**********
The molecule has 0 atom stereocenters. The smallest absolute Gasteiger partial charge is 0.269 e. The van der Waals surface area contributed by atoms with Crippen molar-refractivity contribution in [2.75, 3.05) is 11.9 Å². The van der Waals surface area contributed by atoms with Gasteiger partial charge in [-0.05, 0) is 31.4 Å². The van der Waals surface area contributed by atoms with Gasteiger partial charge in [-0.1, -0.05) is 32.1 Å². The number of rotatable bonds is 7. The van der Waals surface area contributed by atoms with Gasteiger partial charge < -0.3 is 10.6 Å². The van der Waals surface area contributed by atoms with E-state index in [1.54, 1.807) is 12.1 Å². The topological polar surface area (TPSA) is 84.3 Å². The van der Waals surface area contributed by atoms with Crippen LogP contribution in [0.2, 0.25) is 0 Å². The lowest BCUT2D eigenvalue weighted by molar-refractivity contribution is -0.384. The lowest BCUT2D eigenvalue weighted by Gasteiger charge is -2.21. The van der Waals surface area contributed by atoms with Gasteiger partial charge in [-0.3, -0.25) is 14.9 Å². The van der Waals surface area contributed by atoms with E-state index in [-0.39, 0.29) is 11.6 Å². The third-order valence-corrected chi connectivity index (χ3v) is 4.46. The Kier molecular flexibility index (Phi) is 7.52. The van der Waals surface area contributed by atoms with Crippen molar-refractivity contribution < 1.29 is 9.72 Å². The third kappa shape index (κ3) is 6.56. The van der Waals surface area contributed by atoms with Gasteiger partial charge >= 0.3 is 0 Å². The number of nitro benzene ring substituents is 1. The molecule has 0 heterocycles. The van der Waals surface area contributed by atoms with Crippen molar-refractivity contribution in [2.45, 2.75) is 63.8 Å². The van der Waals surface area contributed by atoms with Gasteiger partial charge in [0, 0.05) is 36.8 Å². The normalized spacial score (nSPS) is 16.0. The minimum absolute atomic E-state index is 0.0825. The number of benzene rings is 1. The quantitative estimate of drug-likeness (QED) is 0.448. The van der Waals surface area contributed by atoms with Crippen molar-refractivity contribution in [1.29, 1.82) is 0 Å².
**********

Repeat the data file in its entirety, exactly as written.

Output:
The molecule has 0 atom stereocenters. The smallest absolute Gasteiger partial charge is 0.269 e. The van der Waals surface area contributed by atoms with Crippen molar-refractivity contribution in [2.75, 3.05) is 11.9 Å². The van der Waals surface area contributed by atoms with Gasteiger partial charge in [-0.05, 0) is 31.4 Å². The van der Waals surface area contributed by atoms with Gasteiger partial charge in [-0.1, -0.05) is 32.1 Å². The number of rotatable bonds is 7. The van der Waals surface area contributed by atoms with Gasteiger partial charge < -0.3 is 10.6 Å². The van der Waals surface area contributed by atoms with E-state index in [1.54, 1.807) is 12.1 Å². The topological polar surface area (TPSA) is 84.3 Å². The van der Waals surface area contributed by atoms with Crippen LogP contribution in [0.2, 0.25) is 0 Å². The lowest BCUT2D eigenvalue weighted by molar-refractivity contribution is -0.384. The lowest BCUT2D eigenvalue weighted by Gasteiger charge is -2.21. The van der Waals surface area contributed by atoms with Gasteiger partial charge in [-0.3, -0.25) is 14.9 Å². The van der Waals surface area contributed by atoms with E-state index in [-0.39, 0.29) is 11.6 Å². The third-order valence-corrected chi connectivity index (χ3v) is 4.46. The Kier molecular flexibility index (Phi) is 7.52. The van der Waals surface area contributed by atoms with Crippen molar-refractivity contribution < 1.29 is 9.72 Å². The third kappa shape index (κ3) is 6.56. The van der Waals surface area contributed by atoms with Gasteiger partial charge >= 0.3 is 0 Å². The number of nitro benzene ring substituents is 1. The molecule has 0 heterocycles. The van der Waals surface area contributed by atoms with Crippen molar-refractivity contribution in [2.45, 2.75) is 63.8 Å². The van der Waals surface area contributed by atoms with Gasteiger partial charge in [0, 0.05) is 36.8 Å². The normalized spacial score (nSPS) is 16.0. The minimum absolute atomic E-state index is 0.0825. The number of benzene rings is 1. The quantitative estimate of drug-likeness (QED) is 0.448. The van der Waals surface area contributed by atoms with Crippen molar-refractivity contribution in [1.29, 1.82) is 0 Å².